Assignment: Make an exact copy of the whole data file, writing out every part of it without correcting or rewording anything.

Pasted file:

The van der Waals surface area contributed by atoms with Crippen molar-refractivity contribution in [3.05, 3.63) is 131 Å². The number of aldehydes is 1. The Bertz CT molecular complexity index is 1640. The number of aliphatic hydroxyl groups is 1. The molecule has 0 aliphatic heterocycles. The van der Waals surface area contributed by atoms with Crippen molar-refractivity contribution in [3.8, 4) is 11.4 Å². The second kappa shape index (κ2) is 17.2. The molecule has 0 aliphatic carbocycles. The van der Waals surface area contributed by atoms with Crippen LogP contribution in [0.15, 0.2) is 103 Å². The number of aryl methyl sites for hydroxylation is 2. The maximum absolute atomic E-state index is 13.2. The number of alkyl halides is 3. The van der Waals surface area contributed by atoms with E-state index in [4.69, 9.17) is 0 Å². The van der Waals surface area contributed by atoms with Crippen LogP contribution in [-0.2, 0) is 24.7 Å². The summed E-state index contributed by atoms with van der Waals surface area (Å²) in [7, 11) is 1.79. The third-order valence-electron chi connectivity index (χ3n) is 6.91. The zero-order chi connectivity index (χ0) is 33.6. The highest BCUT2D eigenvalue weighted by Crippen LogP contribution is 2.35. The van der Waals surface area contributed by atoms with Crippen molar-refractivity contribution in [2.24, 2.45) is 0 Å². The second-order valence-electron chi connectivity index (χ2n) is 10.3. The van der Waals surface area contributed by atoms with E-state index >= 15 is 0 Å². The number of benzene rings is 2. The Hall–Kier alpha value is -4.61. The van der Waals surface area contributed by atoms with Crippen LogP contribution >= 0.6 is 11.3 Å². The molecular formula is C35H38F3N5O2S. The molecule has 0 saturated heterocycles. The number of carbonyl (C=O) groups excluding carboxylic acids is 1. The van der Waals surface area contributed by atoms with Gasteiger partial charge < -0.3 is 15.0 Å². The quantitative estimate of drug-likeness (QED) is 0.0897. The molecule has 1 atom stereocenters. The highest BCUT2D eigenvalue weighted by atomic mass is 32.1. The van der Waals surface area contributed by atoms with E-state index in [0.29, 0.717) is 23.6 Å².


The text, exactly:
The van der Waals surface area contributed by atoms with Crippen molar-refractivity contribution in [3.05, 3.63) is 131 Å². The number of aldehydes is 1. The Bertz CT molecular complexity index is 1640. The number of aliphatic hydroxyl groups is 1. The molecule has 0 aliphatic heterocycles. The van der Waals surface area contributed by atoms with Crippen molar-refractivity contribution in [3.8, 4) is 11.4 Å². The second kappa shape index (κ2) is 17.2. The molecule has 0 aliphatic carbocycles. The van der Waals surface area contributed by atoms with Crippen LogP contribution in [0.15, 0.2) is 103 Å². The number of aryl methyl sites for hydroxylation is 2. The maximum absolute atomic E-state index is 13.2. The number of alkyl halides is 3. The van der Waals surface area contributed by atoms with E-state index in [4.69, 9.17) is 0 Å². The van der Waals surface area contributed by atoms with Crippen LogP contribution in [-0.2, 0) is 24.7 Å². The summed E-state index contributed by atoms with van der Waals surface area (Å²) in [7, 11) is 1.79. The third-order valence-electron chi connectivity index (χ3n) is 6.91. The zero-order chi connectivity index (χ0) is 33.6. The highest BCUT2D eigenvalue weighted by Crippen LogP contribution is 2.35. The van der Waals surface area contributed by atoms with Crippen molar-refractivity contribution in [2.24, 2.45) is 0 Å². The second-order valence-electron chi connectivity index (χ2n) is 10.3. The van der Waals surface area contributed by atoms with E-state index >= 15 is 0 Å². The number of benzene rings is 2. The Hall–Kier alpha value is -4.61. The van der Waals surface area contributed by atoms with Crippen LogP contribution >= 0.6 is 11.3 Å². The molecular formula is C35H38F3N5O2S. The molecule has 0 saturated heterocycles. The number of carbonyl (C=O) groups excluding carboxylic acids is 1. The van der Waals surface area contributed by atoms with Gasteiger partial charge < -0.3 is 15.0 Å². The quantitative estimate of drug-likeness (QED) is 0.0897. The molecule has 1 atom stereocenters. The highest BCUT2D eigenvalue weighted by atomic mass is 32.1. The van der Waals surface area contributed by atoms with E-state index in [0.29, 0.717) is 23.6 Å².